Currently, the LAGOP state central committee works on districts which are essentially the state Senate districts cut into thirds, and there’s no bean-counting carveouts which say this seat has to be filled by a man and that seat by a woman. Virtually everybody in the party wants to keep it that way, which is why the state party is suing to not have to comply with this law – which is almost assuredly unconstitutional.

There are a good 30 House districts in which there are practically no registered Republicans at all. Then you have Mark Wright’s district in St. Tammany Parish which has more than 20,000 registered Republicans. The idea that the state GOP has to function based on something so patently unworkable is absurd.

Chances are this will either be worked out between the state GOP, the Secretary of State’s office and the Attorney General, but so far it hasn’t been and there have been a few exchanges which are probably regrettable. But what’s most regrettable is the fact that the Louisiana Democrat Party, whose hacks planted the seeds of this mess when they were in total control of the Legislature and busily running the state into the ground with crooked, dysfunctional politics back in the 1980’s, is now weighing in and trying to score points by attacking the Republicans for fighting the law.

“The LAGOP has already made clear they don’t value equal representation or diversity in their party leadership. Now, they’re going even further and openly fighting it,” Stephen Handwerk, Executive Director of the Louisiana Democratic Party said. “The sole intent of this lawsuit is to prevent women from having an equal voice in their party. This is just the latest event in a disturbing pattern of leadership that prioritizes a boys’ club mentality over progress.

“The LAGOP isn’t just refusing to give equal representation to women, they’re costing taxpayers countless resources with this frivolous lawsuit. They could have filed legislation any time to change this law, but that would have raised eyebrows. Now, because of their failed leadership, there are only two solutions: Cost Louisiana taxpayers even more by continuing this lawsuit and forcing clerks to run a second round of qualifying; or, in a backroom of their old boys’ club, hand pick their party leadership for the next four years. Either way, it’s unacceptable and offensive.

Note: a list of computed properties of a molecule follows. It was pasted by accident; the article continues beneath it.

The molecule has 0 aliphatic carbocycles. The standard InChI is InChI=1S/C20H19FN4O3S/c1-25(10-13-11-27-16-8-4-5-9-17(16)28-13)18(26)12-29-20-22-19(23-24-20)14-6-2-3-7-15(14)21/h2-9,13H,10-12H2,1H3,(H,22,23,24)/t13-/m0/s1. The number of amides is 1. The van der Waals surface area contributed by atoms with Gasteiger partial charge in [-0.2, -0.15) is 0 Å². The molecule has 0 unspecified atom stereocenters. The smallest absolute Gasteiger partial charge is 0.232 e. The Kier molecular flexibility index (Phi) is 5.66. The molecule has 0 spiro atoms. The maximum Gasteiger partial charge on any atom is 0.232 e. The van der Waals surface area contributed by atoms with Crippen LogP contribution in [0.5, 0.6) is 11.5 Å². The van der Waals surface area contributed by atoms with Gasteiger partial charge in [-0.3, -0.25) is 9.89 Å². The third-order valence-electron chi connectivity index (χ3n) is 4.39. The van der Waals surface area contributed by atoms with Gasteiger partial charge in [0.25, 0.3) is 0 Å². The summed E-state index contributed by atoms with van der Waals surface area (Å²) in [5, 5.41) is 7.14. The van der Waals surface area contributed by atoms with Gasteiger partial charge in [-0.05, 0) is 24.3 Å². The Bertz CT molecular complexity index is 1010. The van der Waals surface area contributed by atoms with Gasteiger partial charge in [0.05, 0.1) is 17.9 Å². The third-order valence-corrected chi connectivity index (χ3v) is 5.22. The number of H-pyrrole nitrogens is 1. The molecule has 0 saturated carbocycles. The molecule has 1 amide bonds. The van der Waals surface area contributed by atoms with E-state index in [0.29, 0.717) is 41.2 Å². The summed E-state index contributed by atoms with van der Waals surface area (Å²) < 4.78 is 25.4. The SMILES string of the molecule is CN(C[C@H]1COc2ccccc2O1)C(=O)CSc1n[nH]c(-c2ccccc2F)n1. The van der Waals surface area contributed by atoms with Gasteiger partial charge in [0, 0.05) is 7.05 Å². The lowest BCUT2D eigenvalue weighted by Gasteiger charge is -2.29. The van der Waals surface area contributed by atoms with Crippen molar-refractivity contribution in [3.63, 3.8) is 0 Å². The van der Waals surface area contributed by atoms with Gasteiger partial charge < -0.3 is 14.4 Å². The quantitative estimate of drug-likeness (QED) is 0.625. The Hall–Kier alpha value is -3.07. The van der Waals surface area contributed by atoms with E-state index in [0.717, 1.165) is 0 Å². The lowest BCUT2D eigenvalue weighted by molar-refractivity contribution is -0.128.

“The Louisiana Democratic Party knows the value of diversity and inclusive representation is paramount to having a vibrant and winning coalition. We will always fight for these core principles. This latest lawsuit makes you wonder what the LAGOP is really afraid of and why they would go to these extremes.”

It’s hilarious that Stephen Handwerk, who, as Boudreaux and Thibodeaux might say “don’t like him some girls,” would accuse the LAGOP of misogyny. Even more hilarious is that Handwerk’s fellow leftist nuts have already moved on from the idea of set-asides for women to now embracing the idea that gender is a social construct and adopting the politics of trans advocacy. Dragging the GOP into a male-female regimentation is sexist in itself, as it excludes those who consider themselves non-binary or genderqueer, and it’s horridly insensitive of Handwerk and the Democrats to insist on such a fascist, gender-rigid discriminatory scheme.

That’s not just us talking. It’s also the sentiment of Rep. Beryl Amedee, who’s the state GOP vice chair. Here’s the statement she put out today…

It is fascinating to watch Mr. Handwerk and the Louisiana Democrats advocate for a plan centered on the existence of only two genders while attacking a Republican plan that embraces a genderless approach to these elections to ensure the most qualified person in the district is allowed to serve. Republican districts are drawn to ensure proportional representation of the growing number of registered Republican voters across Louisiana. Not identity politics and forced quotas.

We should probably point out that since 1987, when the Louisiana Democrats imposed this stupid central committee scheme on themselves, their party has utterly collapsed as a force in Louisiana statewide politics. They’re at a historic low ebb in the Legislature, with only 12 seats of 39 in the Senate and just 35 of 105 in the House, they’ve got fewer registered voter as a percentage of the total than ever, and outside of John Bel Edwards and Cedric Richmond not only aren’t they in control of any federal or statewide elected offices they’re not really even competitive for any of them as recent elections show. Why anyone would want a scheme which has produced such hideous results for the Democrats, now a rump party in state politics, is something Handwerk might ought to explain.

Hopefully this court case will be resolved so we don’t have to listen to much more of Stephen Handwerk, who we’ve heard is on his way out as the Democrats’ executive director, on this issue.